Some people, though, are more prone than others to feeling goosebumps or a shiver down the spine in response to a piece of music. And as a paper recently published in Social Cognitive and Effective Neuroscience has revealed, such people have stronger connectivity between auditory processing and social and emotional processing areas of the brain. These same connectivity differences have also been linked to greater empathy. As the researchers write in their paper: “Perhaps one of the reasons why music is a cross-culturally indispensable artifact is that it appeals directly through an auditory channel to emotional and social processing centers of the human brain.” Only, it does this more for some of us than others. 

Connecting brains  

One proposed adaptive function for music is that it unites individuals. With music, we can march together, dance together, and express emotions as one. And there’s now growing evidence that this unity can occur right down at the neural level. 

Back in 2009, Ulman Lindenberger at the Max Planck Institute for Human Development in Berlin and colleagues reported that when two guitarists play the same piece of music together, their brainwaves synchronise. Big deal, you might think: they’re processing and playing identical notes, so why shouldn’t there be similarities in their brain activity? However, in 2012, the team reported a follow-up involving duets with different guitar parts. When these pairs had to actively coordinate their playing, there was a synchronisation in activity in some regions between the two. This, the team concluded, was evidence of ‘inter-brain networks’. “When people coordinate actions with one another, small networks within the brain and, remarkably, between the brains are formed,” noted Johanna Sänger, lead author of this study. 

Since then, more evidence of inter-brain synchronisation during musical experiences has emerged. It’s known that when audience members are enjoying a piece of live music, their brainwaves tend to synchronise. And, earlier this year, a team led by Yingying Hou at East China Normal University revealed that when a musician is playing a piece, and the audience is enjoying it, a synchronisation in brain activity develops. The team were even able to use the strength of this ‘inter-brain coherence’ to predict how much the audience reported enjoying a piece.  

Use the beat 

Humans are unique as a species in being able to perceive beat. And there’s all kinds of evidence that the tempo of a piece of music affects our behaviour. A classic study, published back in 1986, found that diners in a Dallas restaurant ate significantly faster when faster tempo (more beats per minute) music was played, compared with slow tempo music. These findings went on to influence the choice of soundtracks in restaurants the world over. But there’s also recent evidence that listening to high-tempo music while exercising can increase heart rate more than slow-tempo music and also make the exercise feel less difficult. “This means that the exercise seemed like less effort but it was more beneficial in terms of enhancing physical fitness,” commented researcher Luca P. Ardigò of the University of Verona in Italy.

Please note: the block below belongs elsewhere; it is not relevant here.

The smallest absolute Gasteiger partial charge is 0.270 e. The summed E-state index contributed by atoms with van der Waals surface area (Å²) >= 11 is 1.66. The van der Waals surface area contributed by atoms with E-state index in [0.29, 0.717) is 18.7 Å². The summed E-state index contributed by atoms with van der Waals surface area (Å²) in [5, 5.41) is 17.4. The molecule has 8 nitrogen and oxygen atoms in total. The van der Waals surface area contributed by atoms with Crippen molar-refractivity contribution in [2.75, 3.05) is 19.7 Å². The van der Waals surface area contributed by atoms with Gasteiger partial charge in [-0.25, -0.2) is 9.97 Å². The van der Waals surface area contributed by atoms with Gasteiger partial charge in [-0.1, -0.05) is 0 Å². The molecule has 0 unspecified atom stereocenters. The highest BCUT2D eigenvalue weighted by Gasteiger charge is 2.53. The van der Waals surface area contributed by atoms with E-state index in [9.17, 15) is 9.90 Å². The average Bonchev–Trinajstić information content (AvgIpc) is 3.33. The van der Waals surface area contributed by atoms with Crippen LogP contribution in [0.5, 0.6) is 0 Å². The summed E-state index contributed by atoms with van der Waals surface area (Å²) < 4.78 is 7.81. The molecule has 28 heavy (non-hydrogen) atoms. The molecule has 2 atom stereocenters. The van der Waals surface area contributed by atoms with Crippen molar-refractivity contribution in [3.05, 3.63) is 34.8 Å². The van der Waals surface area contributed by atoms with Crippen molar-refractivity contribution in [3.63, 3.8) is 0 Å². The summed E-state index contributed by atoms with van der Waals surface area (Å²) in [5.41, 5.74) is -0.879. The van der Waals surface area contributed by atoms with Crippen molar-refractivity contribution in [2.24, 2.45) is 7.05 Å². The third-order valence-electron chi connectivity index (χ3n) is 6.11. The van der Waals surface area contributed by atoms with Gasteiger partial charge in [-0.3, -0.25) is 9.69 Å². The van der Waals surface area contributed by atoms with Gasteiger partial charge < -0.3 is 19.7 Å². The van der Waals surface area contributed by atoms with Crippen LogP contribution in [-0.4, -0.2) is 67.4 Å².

Background effects

If you’re the kind of person who likes to have background music playing while you work, there are a couple of studies worth bearing in mind.  

Listening even to music that you enjoy can interfere with working memory, which could impair mental arithmetic, a study published in Applied Cognitive Psychology has found. And though it has been suggested that music can encourage creativity, in fact it “significantly impairs” it, according to a 2019 paper published in the same journal. The researchers, from the UK and Sweden, gave participants verbal insight problems, which are meant to tap creativity. (For example, they were given the words ‘dress’, ‘dial’ and ‘flower’ and asked to identify a single word that could be combined with each – ‘sun’). Background music with foreign lyrics, instrumental music without lyrics and music with familiar lyrics all made the participants worse at this. Again, the researchers think that this is because music disrupts working memory; in this case, verbal working memory. "To conclude, the findings here challenge the popular view that music enhances creativity, and instead demonstrate that music, regardless of the presence of semantic content, consistently disrupts creative performance in insight problem solving,” they write. 

It’s worth noting that the negative impact of familiar music was observed even when a participant said it boosted their mood, reported liking the song, or said that they typically studied with background music playing. So if you do typically work with music, and think it helps, surely it’s worth at least trying to go without. 

- Emma Young writes for our Research Digest.